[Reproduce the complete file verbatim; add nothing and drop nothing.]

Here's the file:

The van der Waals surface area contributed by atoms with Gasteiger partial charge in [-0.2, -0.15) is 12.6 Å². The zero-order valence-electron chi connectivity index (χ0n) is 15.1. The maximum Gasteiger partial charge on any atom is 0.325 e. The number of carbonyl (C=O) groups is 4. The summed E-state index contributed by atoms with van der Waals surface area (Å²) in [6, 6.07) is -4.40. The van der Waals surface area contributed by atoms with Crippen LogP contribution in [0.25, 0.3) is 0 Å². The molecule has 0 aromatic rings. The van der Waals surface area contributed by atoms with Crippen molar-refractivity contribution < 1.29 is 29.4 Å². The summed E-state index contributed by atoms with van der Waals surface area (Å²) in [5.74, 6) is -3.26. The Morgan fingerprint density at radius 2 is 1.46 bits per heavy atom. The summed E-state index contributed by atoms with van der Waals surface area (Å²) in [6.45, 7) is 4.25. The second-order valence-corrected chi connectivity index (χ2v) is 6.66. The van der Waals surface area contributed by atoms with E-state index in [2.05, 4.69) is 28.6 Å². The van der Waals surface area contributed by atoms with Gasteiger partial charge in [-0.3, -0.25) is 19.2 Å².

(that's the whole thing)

The van der Waals surface area contributed by atoms with Gasteiger partial charge in [-0.2, -0.15) is 12.6 Å². The zero-order valence-electron chi connectivity index (χ0n) is 15.1. The maximum Gasteiger partial charge on any atom is 0.325 e. The number of carbonyl (C=O) groups is 4. The summed E-state index contributed by atoms with van der Waals surface area (Å²) in [6, 6.07) is -4.40. The van der Waals surface area contributed by atoms with Crippen LogP contribution in [0.25, 0.3) is 0 Å². The molecule has 0 aromatic rings. The van der Waals surface area contributed by atoms with Crippen molar-refractivity contribution < 1.29 is 29.4 Å². The summed E-state index contributed by atoms with van der Waals surface area (Å²) in [5.74, 6) is -3.26. The Morgan fingerprint density at radius 2 is 1.46 bits per heavy atom. The summed E-state index contributed by atoms with van der Waals surface area (Å²) in [6.45, 7) is 4.25. The second-order valence-corrected chi connectivity index (χ2v) is 6.66. The van der Waals surface area contributed by atoms with E-state index in [2.05, 4.69) is 28.6 Å². The van der Waals surface area contributed by atoms with Gasteiger partial charge in [-0.3, -0.25) is 19.2 Å².